OnlineUtah.com Logo

History of Shoshone Indians of Utah

Taken from the Utah History Encyclopedia (Links Added)
-2-
SHOSHONI INDIANS (Northwestern Bands)

There were three major bands of Northwestern Shoshoni at the time the first Mormon pioneers began settling northern Utah. Chief Little Soldier headed the misnamed "Weber Ute" group of about 400, who occupied Weber Valley down to its entry into the Great Salt Lake. Chief Pocatello commanded a similar number of Shoshoni, who ranged from Grouse Creek in northwestern Utah eastward along the northern shore of Great Salt Lake to the Bear River. The third division of about 450 people, under Chief Bear Hunter, resided in Cache Valley and along the lower reaches of the Bear River. Bear Hunter was regarded as the principal leader of the Northwestern Shoshoni, being designated by Mormon settlers as the war chief who held equal status with Washakie when the Eastern and Northwestern groups met in their annual get-together each summer in Round Valley, just north of Bear Lake.

By the 1840s, the Northwestern Shoshoni had adopted most of the Plains Culture, using the horse for mobility and the hunting of game. Chief Pocatello especially led his band on numerous hunts for buffalo in the Wyoming area. Pocatello also gained notoriety as a reckless and fearless marauder along the Oregon and California trails. The Wasatch Mountains provided small game for the Northwestern bands, but of even greater importance were the grass seeds and plant roots which grew in abundance in the valleys and along the hillsides of northern Utah before the cattle and sheep of the white man denuded these rich areas and left many of the Shoshoni tribes in a starving condition and to suffer under the ignominy of being called "Digger Indians." Before white penetration, the Great Basin and Snake River Shoshoni had been among the most ecologically efficient and well-adapted Indians of the American West.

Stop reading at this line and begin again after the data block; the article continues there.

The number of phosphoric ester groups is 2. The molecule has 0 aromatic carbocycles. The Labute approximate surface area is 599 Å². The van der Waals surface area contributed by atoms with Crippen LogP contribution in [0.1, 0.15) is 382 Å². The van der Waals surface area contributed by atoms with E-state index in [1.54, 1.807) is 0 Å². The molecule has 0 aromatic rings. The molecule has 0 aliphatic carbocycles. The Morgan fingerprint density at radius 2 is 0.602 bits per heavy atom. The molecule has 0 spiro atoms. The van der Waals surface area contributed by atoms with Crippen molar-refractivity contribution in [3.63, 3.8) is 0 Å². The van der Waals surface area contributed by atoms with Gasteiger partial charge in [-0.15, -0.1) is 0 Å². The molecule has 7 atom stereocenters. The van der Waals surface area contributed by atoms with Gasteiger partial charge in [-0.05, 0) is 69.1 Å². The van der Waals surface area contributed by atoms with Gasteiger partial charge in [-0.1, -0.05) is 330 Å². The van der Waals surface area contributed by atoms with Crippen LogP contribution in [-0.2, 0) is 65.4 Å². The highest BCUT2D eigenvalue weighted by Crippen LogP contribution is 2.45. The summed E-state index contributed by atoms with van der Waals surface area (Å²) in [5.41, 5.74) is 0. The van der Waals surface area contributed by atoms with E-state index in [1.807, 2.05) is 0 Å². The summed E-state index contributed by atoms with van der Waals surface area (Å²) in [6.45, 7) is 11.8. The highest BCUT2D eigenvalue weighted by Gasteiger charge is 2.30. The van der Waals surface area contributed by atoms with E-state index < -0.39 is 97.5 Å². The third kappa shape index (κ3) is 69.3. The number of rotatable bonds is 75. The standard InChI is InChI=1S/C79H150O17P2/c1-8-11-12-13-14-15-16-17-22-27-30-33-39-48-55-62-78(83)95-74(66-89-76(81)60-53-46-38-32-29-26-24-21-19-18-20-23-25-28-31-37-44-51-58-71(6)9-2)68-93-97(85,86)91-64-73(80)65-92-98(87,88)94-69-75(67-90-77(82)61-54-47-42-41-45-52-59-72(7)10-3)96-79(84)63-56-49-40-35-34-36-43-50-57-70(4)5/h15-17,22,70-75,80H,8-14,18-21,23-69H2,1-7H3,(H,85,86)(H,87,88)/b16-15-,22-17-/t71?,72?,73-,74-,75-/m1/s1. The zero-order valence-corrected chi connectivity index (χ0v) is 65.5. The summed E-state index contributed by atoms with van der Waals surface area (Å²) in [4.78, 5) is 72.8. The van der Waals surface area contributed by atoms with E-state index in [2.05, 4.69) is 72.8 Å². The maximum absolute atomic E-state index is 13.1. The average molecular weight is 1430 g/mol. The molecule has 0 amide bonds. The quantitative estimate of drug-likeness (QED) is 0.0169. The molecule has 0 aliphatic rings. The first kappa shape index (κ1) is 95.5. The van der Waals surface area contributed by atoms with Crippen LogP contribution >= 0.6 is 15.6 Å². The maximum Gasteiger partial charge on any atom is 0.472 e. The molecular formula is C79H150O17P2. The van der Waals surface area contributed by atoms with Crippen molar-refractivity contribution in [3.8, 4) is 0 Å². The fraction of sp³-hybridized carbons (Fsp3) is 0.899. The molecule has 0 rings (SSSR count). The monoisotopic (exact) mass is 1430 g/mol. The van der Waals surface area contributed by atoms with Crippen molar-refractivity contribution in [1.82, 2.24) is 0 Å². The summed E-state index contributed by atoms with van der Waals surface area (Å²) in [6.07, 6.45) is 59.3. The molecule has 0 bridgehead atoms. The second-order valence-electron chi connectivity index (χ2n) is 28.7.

Page 2
Google
 
Web onlineutah.com
Comments & Questions to OnlineUtah.com

Home | Area Codes | Cities | Climate | Credits | Counties | Dinosaurs | Disclaimer | Dining |

Education | Entertainment | Government | Health | History | Hot Springs | Industry | Lakes | Lodging |

Maps | Media | Mountains | Museums | Parks | People | Photo Gallery | Quick Facts |

Quizzes | Recreation & Sports | Religion | Rivers | Sites | Travel | Weather |




Mark Robinson Realty Brokers